1901 – The Boxer Rebellion in China officially ends with the signing of the Boxer Protocol.
1906 – Alberto Santos-Dumont flies his 14-bis aircraft at Bagatelle, France for the first time successfully. 1911 – French poet Guillaume Apollinaire is arrested and put in jail on suspicion of stealing the Mona Lisa from the Louvre museum.
1916 – Federal employees win the right to Workers' compensation by Federal Employers Liability Act (39 Stat. 742; 5 U.S.C. 751)
1921 - In Atlantic City, New Jersey, the first Miss America Pageant, a two-day event, is held.
1927 – The first fully electronic television system is achieved by Philo Taylor Farnsworth
1936 - The last surviving member of the ">thylacine species, the Tasmanian Wolf or Tiger, dies alone in her cage at the Hobart Zoo in Tasmania.
1940 – World War II: The Blitz – Nazi Germany begins to rain bombs on London. This will be the first of 57 consecutive nights of bombing. 1940 – Treaty of Craiova: Romania loses Southern Dobrudja to Bulgaria.
1942 – Holocaust: 8,700 Jews of Kolomyia (western Ukraine) sent by German Gestapo to death camp in Belzec.
1945 – Japanese forces on Wake Island, which they had held since December of 1941, surrender to U.S. Marines.
1953 – Nikita Khrushchev is elected first secretary of the Communist Party of the Soviet Union.
1963 – The Pro Football Hall of Fame opens in Canton, Ohio with 17 charter members.
1970 – Bill Shoemaker sets record for most lifetime wins as a jockey (passing Johnny Longden).
1979 – The Entertainment and Sports Programming Network, better known as ESPN, makes its debut.
1979 – The Chrysler Corporation asks the United States government for USD $1.5 billion to avoid bankruptcy.
1986 – Desmond Tutu becomes the first black man to lead the Anglican Church in South Africa.
1988 – Abdul Ahad Mohmand, the first Afghan in space, returns aboard the Soviet spacecraft Soyuz TM-5 after 9 days on the Mir space station. 1996 – American Hip-Hop star Tupac Shakur is fatally shot four times on the Las Vegas strip after leaving the Tyson-Seldon boxing match.
2004 – Hurricane Ivan, a Category 5 hurricane hits Grenada, damaging 90% of its buildings.
2005 – First presidential election is held in Egypt.
Monday, September 5, 2011
Last year, I blogged HERE about Þe Bors Hede Boke of Cookry and the recipe for Frytor of Erbys. Here's another recipe...
Take Henn9 oþ9 Conyng9 oþ9 Veel oþ9 oþ9 Flessh ā hewe hem to gobett9 waische it and seþe hit well • grynde Almand9 unblānched • and drawe hem up wtþe broth case þ9 inne raysons of Corance • sug˜ • Powdo˜ gyng˜ erbes ystewed in grees • Oynons and Salt • If it is to to thynne • alye it up wt flo˜ of ryse oþ9 with oþ9 thyng and colo˜ it with Saffron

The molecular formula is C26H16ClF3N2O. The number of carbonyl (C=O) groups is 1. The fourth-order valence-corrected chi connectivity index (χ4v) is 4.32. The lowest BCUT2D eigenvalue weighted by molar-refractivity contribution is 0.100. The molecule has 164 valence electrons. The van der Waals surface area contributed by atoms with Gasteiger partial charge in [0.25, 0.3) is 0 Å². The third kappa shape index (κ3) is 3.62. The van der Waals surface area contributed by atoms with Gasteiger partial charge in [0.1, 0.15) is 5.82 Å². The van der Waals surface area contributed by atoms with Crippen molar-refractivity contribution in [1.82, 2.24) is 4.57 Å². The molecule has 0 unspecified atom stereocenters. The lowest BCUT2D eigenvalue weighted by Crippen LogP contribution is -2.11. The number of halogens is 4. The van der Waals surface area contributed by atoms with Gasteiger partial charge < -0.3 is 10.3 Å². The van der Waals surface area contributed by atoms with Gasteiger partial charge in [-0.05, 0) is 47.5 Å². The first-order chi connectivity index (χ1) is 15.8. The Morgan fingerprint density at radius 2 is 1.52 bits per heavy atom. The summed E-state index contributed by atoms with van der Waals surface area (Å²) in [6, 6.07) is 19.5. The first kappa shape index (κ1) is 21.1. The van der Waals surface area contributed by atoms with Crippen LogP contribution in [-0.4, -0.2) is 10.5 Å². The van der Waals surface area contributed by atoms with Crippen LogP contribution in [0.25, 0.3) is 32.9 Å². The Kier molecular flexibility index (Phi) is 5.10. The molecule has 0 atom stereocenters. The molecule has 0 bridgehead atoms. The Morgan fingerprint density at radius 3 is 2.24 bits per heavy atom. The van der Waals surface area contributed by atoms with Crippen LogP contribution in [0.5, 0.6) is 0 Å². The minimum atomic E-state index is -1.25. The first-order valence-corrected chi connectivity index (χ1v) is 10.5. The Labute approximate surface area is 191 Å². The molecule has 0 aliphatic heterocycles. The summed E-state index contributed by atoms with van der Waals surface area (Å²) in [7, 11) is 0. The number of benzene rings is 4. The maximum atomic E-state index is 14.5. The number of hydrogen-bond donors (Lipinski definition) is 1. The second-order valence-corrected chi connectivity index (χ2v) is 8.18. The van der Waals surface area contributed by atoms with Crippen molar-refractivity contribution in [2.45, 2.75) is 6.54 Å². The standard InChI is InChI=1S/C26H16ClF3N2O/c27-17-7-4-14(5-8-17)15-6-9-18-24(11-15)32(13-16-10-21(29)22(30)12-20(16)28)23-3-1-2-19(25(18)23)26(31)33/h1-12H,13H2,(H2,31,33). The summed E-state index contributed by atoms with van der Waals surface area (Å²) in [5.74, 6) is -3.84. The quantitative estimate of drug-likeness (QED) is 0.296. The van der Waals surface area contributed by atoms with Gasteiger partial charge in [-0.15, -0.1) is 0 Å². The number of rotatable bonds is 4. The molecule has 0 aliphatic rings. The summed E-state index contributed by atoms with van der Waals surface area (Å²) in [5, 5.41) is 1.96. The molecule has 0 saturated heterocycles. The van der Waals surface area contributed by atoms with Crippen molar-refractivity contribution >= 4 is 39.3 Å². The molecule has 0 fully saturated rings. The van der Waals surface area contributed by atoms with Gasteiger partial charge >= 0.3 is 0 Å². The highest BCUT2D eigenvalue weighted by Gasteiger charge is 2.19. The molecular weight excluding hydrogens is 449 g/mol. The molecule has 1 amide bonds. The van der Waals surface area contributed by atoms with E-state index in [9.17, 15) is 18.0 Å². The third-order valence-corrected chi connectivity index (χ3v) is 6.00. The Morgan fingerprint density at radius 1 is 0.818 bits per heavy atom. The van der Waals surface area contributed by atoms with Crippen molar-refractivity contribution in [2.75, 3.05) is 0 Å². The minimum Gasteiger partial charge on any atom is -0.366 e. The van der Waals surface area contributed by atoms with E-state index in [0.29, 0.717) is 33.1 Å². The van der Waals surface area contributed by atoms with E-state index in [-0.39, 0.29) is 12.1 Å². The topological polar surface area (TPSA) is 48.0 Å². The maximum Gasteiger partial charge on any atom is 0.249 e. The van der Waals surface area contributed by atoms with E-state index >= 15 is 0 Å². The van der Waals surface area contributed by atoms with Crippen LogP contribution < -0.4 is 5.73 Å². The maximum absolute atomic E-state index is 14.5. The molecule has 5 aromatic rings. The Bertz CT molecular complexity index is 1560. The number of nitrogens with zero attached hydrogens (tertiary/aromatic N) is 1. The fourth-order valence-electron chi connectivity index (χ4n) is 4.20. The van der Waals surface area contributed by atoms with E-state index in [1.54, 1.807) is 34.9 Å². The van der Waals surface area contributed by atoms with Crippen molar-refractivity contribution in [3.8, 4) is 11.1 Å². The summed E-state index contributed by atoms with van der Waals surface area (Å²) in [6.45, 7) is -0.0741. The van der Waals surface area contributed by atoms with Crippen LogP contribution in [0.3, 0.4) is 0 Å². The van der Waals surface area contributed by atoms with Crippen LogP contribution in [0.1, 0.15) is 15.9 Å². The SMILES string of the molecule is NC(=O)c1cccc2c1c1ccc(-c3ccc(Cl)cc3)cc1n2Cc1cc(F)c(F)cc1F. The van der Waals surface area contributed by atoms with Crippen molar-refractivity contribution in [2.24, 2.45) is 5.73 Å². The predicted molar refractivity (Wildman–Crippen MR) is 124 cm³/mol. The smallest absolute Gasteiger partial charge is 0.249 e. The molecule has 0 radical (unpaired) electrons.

—The Forme of Cury, London BL Add. 5016, a 15th C. copy of a M.S. probably compiled in 1390
Take hens or conys or veal or other meat and chop them into pieces; wash them and boil them well; grind unblanched almonds and mix then into the broth; add to this currants, sugar, powdered ginger, herbs stewed in lard, onions, and salt; if it is too thin, thicken it with rice flour or with some other thing and color it with saffron.
1 lb boneless chicken breast (or veal or rabbit meat removed from the bone)
2 cups water
1 cup chopped onion
1/4 cup butter
2 cups fresh mixed herbs (chives, southernwood, mint, oregano, and parsley)
4 Tbsp rice flour
1/2 cup unblanched almonds, ground
1/4 cup currants
1/2 cup sugar
1 Tbsp ground ginger
1/2 tsp salt
pinch saffron, crumbled
Cut the chicken breast into 1-inch cubes. Place it in a medium saucepan with the water. Simmer for 10 minutes. Meanwhile, in a medium frypan over medium heat, sauté onions in butter until onions become translucent. Turn heat to low, add fresh herbs, and sauté for two more minutes. Remove about half a cup of broth from the saucepan and beat rice flour into it. Add the rice flour mixture back into the pan, stirring well. Added the sautéed herbs and the remaining ingredients to the saucepan with the chicken. Mix well. Continue to cook over medium heat until mixture thickens.
Friday, September 2, 2011
Cowrie Shells are the shells of small and large sea snails that are shaped like an egg and are rather flat on the underside. These shells have historically been used as currency in several parts of the world, as well as being used very extensively in jewelery and for other decorative and ceremonial purposes.